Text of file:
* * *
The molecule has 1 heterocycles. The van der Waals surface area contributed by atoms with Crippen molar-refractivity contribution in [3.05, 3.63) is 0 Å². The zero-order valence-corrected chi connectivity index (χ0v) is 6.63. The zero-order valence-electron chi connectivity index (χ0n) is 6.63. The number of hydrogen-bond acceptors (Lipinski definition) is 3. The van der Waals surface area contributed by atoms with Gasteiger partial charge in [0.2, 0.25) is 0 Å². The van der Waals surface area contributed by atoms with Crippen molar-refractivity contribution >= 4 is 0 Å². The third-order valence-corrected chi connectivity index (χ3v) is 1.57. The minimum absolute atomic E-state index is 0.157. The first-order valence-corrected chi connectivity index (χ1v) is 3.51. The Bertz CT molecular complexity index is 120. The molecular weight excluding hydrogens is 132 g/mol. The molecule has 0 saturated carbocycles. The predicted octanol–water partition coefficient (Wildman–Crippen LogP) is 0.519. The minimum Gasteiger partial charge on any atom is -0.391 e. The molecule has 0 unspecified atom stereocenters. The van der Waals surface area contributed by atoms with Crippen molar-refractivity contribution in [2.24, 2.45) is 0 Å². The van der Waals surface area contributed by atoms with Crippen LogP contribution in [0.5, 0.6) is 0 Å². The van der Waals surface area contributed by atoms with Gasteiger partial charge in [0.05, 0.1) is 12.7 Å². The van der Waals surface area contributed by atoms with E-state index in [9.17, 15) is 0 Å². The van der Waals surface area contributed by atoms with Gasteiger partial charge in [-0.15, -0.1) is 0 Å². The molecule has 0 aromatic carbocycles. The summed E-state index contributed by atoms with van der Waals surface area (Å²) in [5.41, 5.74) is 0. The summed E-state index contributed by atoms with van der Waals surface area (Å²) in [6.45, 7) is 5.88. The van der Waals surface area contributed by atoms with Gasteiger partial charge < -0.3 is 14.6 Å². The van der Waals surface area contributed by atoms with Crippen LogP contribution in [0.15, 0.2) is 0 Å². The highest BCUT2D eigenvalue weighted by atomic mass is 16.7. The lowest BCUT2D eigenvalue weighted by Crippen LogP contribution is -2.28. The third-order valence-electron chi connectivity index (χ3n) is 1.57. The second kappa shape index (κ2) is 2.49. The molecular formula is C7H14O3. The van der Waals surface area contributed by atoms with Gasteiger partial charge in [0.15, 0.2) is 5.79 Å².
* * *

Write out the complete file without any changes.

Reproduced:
The molecule has 1 heterocycles. The van der Waals surface area contributed by atoms with Crippen molar-refractivity contribution in [3.05, 3.63) is 0 Å². The zero-order valence-corrected chi connectivity index (χ0v) is 6.63. The zero-order valence-electron chi connectivity index (χ0n) is 6.63. The number of hydrogen-bond acceptors (Lipinski definition) is 3. The van der Waals surface area contributed by atoms with Gasteiger partial charge in [0.2, 0.25) is 0 Å². The van der Waals surface area contributed by atoms with Crippen molar-refractivity contribution >= 4 is 0 Å². The third-order valence-corrected chi connectivity index (χ3v) is 1.57. The minimum absolute atomic E-state index is 0.157. The first-order valence-corrected chi connectivity index (χ1v) is 3.51. The Bertz CT molecular complexity index is 120. The molecular weight excluding hydrogens is 132 g/mol. The molecule has 0 saturated carbocycles. The predicted octanol–water partition coefficient (Wildman–Crippen LogP) is 0.519. The minimum Gasteiger partial charge on any atom is -0.391 e. The molecule has 0 unspecified atom stereocenters. The van der Waals surface area contributed by atoms with Crippen molar-refractivity contribution in [2.24, 2.45) is 0 Å². The van der Waals surface area contributed by atoms with Crippen LogP contribution in [0.5, 0.6) is 0 Å². The van der Waals surface area contributed by atoms with Gasteiger partial charge in [0.05, 0.1) is 12.7 Å². The van der Waals surface area contributed by atoms with E-state index in [9.17, 15) is 0 Å². The van der Waals surface area contributed by atoms with Gasteiger partial charge in [-0.15, -0.1) is 0 Å². The molecule has 0 aromatic carbocycles. The summed E-state index contributed by atoms with van der Waals surface area (Å²) in [5.41, 5.74) is 0. The summed E-state index contributed by atoms with van der Waals surface area (Å²) in [6.45, 7) is 5.88. The van der Waals surface area contributed by atoms with Gasteiger partial charge < -0.3 is 14.6 Å². The van der Waals surface area contributed by atoms with Crippen LogP contribution in [0.15, 0.2) is 0 Å². The highest BCUT2D eigenvalue weighted by atomic mass is 16.7. The lowest BCUT2D eigenvalue weighted by Crippen LogP contribution is -2.28. The third-order valence-electron chi connectivity index (χ3n) is 1.57. The second kappa shape index (κ2) is 2.49. The molecular formula is C7H14O3. The van der Waals surface area contributed by atoms with Gasteiger partial charge in [0.15, 0.2) is 5.79 Å².